The Week’s Most Popular Posts: April 13 – 17, 2015

Let’s take a look back at this week’s most popular posts:

1. Is this the Hogwarts Express? Because it feels like you and I are headed somewhere magical.

2. Accio! Sorry, just trying to get my heart back from you.

3. Someone call the Dementors ‘cause lookin that fine must be a crime.

4. You clearly got your OWL in Charms.

from The 29 Worst (Best?) Harry Potter Pick-Up Lines

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from Topeka Library’s Taylor Swift Parody: “Check It Out” by Rachel Smalter Hall

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Mornings signify newness though. They set the tone for the rest of your day. The founder of a publishing firm in my city used to host an open breakfast club that met every Monday morning—because Mondays sometimes suck, but they suck a little less when you’re talking and laughing with friends.

I’m the furthest thing from Cathy Sunshine, but even I can’t think of a better way to start, say, a Friday than to meet up at a local coffee shop with friends to talk about books, ideas, life.

from The Brutally Early Book Club by Lynn Crothers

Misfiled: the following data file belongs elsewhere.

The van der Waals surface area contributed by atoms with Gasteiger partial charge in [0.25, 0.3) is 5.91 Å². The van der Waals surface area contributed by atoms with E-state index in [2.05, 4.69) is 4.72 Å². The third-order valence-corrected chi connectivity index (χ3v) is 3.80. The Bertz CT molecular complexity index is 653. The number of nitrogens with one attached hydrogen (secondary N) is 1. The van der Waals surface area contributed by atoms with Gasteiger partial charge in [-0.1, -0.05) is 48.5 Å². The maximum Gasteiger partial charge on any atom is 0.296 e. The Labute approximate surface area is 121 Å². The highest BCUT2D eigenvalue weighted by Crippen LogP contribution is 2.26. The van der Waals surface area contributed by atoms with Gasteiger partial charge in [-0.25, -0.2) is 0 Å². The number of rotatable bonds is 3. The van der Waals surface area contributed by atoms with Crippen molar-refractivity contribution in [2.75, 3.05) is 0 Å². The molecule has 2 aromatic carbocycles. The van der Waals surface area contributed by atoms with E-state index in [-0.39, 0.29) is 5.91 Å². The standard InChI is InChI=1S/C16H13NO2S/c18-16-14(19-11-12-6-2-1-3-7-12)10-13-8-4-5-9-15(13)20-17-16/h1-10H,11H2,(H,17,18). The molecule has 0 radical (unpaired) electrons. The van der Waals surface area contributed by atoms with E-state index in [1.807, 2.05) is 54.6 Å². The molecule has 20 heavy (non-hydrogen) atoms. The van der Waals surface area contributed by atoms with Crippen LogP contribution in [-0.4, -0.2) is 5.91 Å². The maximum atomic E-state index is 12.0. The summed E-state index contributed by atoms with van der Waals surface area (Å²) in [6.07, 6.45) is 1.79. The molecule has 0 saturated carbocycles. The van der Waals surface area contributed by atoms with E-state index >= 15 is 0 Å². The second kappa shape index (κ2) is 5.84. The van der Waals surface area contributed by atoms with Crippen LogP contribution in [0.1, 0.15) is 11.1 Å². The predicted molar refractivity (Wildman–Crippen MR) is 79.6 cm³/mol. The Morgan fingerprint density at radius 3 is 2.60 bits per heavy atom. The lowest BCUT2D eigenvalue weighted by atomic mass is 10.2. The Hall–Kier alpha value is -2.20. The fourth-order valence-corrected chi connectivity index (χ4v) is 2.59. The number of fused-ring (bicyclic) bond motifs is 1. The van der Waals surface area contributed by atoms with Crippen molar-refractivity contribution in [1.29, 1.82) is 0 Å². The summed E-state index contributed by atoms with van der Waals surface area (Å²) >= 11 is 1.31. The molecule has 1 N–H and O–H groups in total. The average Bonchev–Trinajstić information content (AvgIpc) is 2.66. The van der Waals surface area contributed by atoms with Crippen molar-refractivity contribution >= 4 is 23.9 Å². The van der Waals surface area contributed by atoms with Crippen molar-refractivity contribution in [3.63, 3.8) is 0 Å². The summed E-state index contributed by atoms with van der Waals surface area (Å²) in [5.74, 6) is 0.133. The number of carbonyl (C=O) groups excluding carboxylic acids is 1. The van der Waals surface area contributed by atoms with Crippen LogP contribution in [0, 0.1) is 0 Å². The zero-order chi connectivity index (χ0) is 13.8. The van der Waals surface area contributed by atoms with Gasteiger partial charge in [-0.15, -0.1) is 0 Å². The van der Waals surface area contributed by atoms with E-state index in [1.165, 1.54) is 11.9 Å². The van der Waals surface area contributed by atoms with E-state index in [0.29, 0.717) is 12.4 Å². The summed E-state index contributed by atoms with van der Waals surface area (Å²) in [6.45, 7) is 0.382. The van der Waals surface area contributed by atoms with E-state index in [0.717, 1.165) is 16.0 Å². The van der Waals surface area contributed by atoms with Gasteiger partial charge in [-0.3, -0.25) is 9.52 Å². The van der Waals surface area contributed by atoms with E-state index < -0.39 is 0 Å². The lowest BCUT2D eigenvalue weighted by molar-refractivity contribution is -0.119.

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from 9 Songs About Libraries, Librarians, and Books by Kelly Jensen

 

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Even on a smaller scale, kids face unspoken violence every day, and they deserve to see that reality in books, along with coping and healing. When I was raped in high school, I would’ve given anything for a book that helped me recover, physically and emotionally. Books about bullying, domestic abuse, eating disorders, cutting, depression, suicide, gangs, drugs, drinking—these things affect teens every day, whether we want them to or not. Banning books or sugarcoating their message won’t change that. What it will do is invalidate kids’ experiences and open the door to distrust. But in writing about sex and violence realistically, we can help guide the discussion in healthy directions and start conversations that might otherwise feel forbidden. By saying, “It’s okay to talk about this,” we give teens permission to acknowledge what they’re going through and to enlist us as allies.

We’re saying, “You’re not alone.” We’re saying, “I see you, and I believe you.”

from Why We Shouldn’t Sugarcoat YA by Delilah Dawson

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from 6 Great Bookish Parodies From Sesame Street by Kim Ukura

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